I think it looks pretty good. I'd want the flame to be flickering a bit more. As it is, it seems a little too still for all of the wind that's around it, but everything else looks fine.
I think it's awfully flat. What time of day is this supposed to be? Black and white is an art that takes time to master. This shot just looks like the saturation was removed. You should be boosting the red channel and pulling down the blue to give it a look like it was shot with a Wratten #8 at least. Wratten number - Wikipedia
A good understanding of how to shoot Black and White film is necessary if you are going to take color video and process it as black and white. The tonal quality is extremely important to the story.
I would take a picture, even a still photo with a candle in the shot around the time of day you are trying to portray and then experiment with some black and white filtering techniques. Then make your video look like the sample image. That's how you make composites believable. Unless you have years and years of experience this is the best and most accurate way to color grade a film.
Sorry I forgot to mention that there is no color grade applied, this is added effect to the raw footage from the camera ... I want to do color grading after all the effects are done.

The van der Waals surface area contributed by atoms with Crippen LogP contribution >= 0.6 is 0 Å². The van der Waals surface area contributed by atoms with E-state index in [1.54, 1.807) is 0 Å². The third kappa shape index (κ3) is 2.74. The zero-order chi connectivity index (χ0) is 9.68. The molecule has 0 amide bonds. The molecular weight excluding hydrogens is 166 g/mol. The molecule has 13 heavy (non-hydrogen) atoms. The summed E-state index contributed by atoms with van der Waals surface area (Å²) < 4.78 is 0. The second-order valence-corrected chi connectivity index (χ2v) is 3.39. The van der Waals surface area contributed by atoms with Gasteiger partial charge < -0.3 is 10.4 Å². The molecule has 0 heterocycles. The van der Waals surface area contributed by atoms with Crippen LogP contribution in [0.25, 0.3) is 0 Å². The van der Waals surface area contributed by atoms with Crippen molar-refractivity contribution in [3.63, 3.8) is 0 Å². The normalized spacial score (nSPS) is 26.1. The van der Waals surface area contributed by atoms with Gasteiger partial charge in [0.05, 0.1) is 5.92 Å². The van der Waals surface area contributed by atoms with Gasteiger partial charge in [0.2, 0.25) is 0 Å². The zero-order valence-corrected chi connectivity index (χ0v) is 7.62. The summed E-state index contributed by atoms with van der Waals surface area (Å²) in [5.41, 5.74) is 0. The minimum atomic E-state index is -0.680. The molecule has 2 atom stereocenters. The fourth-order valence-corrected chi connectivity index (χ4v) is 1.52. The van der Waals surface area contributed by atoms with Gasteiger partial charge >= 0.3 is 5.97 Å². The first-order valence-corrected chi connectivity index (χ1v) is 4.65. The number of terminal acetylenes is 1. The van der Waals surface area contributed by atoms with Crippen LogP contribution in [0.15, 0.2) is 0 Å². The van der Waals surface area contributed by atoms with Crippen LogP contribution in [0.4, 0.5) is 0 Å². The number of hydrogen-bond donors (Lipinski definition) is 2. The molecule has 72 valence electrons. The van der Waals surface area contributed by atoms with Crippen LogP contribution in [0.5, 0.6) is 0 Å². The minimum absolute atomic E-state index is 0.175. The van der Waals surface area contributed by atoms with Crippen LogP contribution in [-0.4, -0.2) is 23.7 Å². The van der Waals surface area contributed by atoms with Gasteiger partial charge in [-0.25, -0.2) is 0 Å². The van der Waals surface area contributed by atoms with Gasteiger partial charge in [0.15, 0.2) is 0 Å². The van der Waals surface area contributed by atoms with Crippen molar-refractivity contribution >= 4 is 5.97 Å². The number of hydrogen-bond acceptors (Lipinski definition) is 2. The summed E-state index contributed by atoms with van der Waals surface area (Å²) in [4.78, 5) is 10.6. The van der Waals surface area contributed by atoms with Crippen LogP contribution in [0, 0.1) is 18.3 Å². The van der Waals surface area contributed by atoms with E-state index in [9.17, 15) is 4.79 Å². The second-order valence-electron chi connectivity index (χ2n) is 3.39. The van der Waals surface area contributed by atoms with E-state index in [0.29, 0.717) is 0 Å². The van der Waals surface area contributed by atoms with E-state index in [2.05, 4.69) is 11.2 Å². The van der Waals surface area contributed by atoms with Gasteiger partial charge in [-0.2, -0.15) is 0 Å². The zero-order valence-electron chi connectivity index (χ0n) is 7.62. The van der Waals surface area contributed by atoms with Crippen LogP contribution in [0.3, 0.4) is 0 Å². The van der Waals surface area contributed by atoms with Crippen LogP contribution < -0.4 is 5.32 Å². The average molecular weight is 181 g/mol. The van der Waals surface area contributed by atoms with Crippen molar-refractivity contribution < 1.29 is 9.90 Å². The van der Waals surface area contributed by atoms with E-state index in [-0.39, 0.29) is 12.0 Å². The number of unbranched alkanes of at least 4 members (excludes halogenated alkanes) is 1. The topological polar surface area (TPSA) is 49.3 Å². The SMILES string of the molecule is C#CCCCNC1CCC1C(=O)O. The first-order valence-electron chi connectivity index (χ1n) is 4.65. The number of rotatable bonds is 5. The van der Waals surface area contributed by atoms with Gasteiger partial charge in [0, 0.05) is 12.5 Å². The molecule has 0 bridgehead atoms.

But thank you guys for the advice and I will apply all techniques that you recommended.
Color grading is part of doing a successful composite. You can't judge the composite until you color grade the footage unless you want to spend a bunch of time in the color grade isolating the candle and the lighting effects it is going to have to make it look like it's really there. You'll want to establish at least a base color grade for the entire project using a few shots then at least start with that color grade.
There is an overall grade for the whole project. Many times you change the color grading depending on the scene, but the base should always be there. If that shot is supposed to be night or evening then trying to put the candle in the shot and then grade the composite after it is rendered is going to be very difficult. I'd get the shot looking like it should look without the candle then add in the candle and then add in the lighting effects, the glow, the fall off, and any lens flare you want to the composite so you have a shot that is pretty close to the final look of the film. When you are grading your final project you'll have a lot less to fiddle around with.
I cant argue back for you answer Rick, thank you for great advice and I will apply it for sure because now that I look at it, it makes completely sense.
Are there any other problems in the shot that I should solve? besides colorgrading ...